This American Life did an excellent job of explaining the Sub-Prime mortgage crisis and have just created a new version to help you understand why the banks won’t let go of the money that the U.S. government has given them.  I strongly urge you to listen to the banking  explanation because I don’t want you to stand in line trying to get some of your money out of a particular bank.  You should also hang out at the NPR Planet Money blog

This post was originally written for BlogHer where I am a Contributing Editor.

Friday, March 06, 2009

I Will Survive on the Finally Friday Freakout

This is a video of Miss Diana Ross and RuPaul performing I Will Survive in West Hollywood in 1996. We will survive. We survived the rush and we will survive the downturn.



We will survive ignorance and hate. We will survive the lies told in our name and lay them at the feet of the perpetrators. We will pray or affirm for our sisters and brothers who are lost in the grips of ancient forces who are now being exploited for profit. We will act with integrity or at the very least from a position of truth. Now is not the time to mess around. We have restoration work to do.

For this week that was and will be pass it on, we will survive.

Wednesday, March 04, 2009

Stimulating Yourself to Financial Literacy and Education

There are multiple reasons for this financial mess.  There are many of us that did nothing wrong and yet are suffering at the hands of the greedy and the unconscionable. I have been asking “How are we going to solve this problem?” I’m asking liberals and libertarians. I’m trying to read conservative blogs for answers but I quickly learned that there is a lot of anger in that part of the blogosphere.  We are faced with the equivalent of cleaning King Augeas' stables.  We have nasty work ahead of us. It can be done.

So I thought about it. What are some of the factors that contributed to this crisis? One of the factors is the lack of financial literacy. Because of the lack of literacy we use credit cards, pay day loans or cash advances as our personal money; it is not, we are borrowing money. This ignorance is generational. Many of our parents and grandparent had no financial education. This is not impossible to fix.

Time to clean out the muck and start planting new seed of prosperity. These are just a few suggestions. There is no one way learn this so I’m focusing on personal financial bloggers who are providing literacy and educational assistance.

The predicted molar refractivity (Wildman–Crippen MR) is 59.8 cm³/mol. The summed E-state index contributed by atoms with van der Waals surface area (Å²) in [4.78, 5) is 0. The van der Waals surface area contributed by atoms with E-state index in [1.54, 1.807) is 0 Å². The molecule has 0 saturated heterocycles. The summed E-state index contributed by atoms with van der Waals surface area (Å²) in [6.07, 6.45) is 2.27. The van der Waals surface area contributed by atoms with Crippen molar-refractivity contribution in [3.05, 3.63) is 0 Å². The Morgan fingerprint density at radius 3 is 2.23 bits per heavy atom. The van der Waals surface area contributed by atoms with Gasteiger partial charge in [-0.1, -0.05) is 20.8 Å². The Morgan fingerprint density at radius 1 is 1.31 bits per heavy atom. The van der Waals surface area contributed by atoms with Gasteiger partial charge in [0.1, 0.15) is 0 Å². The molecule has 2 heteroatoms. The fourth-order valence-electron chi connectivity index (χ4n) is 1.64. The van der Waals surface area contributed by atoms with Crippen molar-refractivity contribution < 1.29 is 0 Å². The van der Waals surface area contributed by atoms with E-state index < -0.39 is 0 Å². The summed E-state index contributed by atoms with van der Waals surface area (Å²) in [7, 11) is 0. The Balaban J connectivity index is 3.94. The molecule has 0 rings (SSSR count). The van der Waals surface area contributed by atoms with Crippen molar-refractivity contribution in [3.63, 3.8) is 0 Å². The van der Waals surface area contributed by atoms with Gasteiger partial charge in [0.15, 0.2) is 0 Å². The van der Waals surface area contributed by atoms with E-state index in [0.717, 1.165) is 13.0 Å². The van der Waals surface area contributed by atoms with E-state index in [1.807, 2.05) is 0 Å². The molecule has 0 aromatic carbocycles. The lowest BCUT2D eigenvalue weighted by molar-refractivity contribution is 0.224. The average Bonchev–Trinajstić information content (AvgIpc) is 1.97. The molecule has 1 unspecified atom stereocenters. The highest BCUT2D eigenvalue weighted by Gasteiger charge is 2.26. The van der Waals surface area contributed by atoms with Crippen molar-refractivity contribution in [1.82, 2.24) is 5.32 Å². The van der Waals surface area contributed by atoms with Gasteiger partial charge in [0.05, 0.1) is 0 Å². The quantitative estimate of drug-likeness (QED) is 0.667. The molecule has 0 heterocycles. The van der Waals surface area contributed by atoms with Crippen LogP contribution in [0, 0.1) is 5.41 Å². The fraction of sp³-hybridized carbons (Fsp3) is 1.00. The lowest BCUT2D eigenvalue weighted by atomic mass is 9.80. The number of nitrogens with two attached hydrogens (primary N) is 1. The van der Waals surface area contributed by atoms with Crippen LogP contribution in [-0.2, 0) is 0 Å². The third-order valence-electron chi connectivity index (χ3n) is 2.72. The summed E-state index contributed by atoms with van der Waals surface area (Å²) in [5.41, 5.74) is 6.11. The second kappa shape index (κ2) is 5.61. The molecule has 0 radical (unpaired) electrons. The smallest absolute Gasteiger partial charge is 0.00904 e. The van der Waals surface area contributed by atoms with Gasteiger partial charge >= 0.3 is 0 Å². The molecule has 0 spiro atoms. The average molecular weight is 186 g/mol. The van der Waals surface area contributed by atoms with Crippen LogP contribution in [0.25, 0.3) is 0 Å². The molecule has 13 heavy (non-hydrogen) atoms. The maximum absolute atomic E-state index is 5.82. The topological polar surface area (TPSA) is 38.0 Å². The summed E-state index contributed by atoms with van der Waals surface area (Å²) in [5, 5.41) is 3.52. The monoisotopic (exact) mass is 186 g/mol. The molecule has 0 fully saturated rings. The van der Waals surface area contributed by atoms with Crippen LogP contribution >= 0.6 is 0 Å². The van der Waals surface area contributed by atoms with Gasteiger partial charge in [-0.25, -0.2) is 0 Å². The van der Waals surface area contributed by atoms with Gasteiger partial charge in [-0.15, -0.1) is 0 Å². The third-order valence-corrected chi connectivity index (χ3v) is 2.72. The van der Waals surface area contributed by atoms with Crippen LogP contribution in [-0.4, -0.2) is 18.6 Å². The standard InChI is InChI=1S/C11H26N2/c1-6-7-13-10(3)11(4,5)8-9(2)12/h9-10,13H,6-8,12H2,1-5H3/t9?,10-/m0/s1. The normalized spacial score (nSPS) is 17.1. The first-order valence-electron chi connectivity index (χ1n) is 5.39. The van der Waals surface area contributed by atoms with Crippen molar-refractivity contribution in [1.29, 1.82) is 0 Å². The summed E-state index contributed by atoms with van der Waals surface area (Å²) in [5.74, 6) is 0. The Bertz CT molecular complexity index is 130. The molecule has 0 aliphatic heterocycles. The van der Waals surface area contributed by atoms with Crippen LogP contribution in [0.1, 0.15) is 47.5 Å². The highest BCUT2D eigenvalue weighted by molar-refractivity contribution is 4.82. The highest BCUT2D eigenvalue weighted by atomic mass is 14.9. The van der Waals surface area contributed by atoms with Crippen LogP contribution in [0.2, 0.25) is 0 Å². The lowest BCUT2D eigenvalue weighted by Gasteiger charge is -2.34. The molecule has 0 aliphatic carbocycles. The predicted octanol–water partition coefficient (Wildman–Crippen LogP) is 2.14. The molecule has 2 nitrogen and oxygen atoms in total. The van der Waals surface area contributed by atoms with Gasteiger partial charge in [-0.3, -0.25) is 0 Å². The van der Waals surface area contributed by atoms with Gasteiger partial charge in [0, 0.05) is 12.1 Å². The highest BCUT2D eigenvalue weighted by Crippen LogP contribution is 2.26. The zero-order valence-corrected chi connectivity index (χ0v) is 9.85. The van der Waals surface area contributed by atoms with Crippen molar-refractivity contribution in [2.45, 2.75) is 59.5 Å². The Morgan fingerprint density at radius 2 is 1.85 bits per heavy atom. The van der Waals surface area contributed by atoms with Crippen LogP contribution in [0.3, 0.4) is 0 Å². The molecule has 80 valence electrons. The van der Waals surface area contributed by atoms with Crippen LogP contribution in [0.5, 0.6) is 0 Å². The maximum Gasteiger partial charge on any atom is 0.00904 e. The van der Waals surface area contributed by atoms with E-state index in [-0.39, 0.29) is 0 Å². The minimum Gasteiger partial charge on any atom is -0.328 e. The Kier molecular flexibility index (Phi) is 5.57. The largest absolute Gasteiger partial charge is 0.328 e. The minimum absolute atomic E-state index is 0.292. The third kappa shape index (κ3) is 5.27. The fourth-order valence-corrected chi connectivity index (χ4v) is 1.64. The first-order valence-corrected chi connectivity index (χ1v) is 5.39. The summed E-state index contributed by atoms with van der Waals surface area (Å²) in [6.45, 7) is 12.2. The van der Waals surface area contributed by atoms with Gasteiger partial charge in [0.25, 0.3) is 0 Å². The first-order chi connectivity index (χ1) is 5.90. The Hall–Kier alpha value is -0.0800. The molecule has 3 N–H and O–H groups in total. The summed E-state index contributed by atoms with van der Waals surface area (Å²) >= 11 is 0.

BlogHer Resources:

Now if you haven’t already done so you should read our in-house folk like Jennifer Openshaw, Paula Gregorowicz, and the category on Money and Finance. There is informational gold in their posts so if you have been slacking now is the time to hit the archives.

Attitude Adjustments and Emotional Support

Suze Orman gets a lot of heat because she talks about the need for women to be mentally, spiritually and emotionally ready for prosperity. Now for some of you that is “woo-woo” talk. I get where she is coming from. You can wail about your lack of money.  You can pray or affirm to the heavens “I want more money.”

Until you believe and internalize that you deserve more and that you have a right to a better standard of living it ain’t gonna happen.  Belief without action is just as pointless. This is a two-fer folks, you have to do both.  I am a big fan of JD at Get Rich Slowly, he has a post on How to Build Confidence and Destroy Fear:

Without self-confidence, we have a tendency to make poor decisions. We make choices based on fear instead of what is best for us. If you lack confidence, you might fill your life with self-destructive behavior. You’re might work at a job you hate. You may allow yourself to get deep in debt. You may find yourself moving from one bad relationship to another. Without confidence, you don’t allow yourself to pursue your dreams.

Girls Just Wanna Have Funds is a meet-up of women who get together with a financial advisor to help each other get out of debt. NBC did a report about the Washington, DC group. According to the website: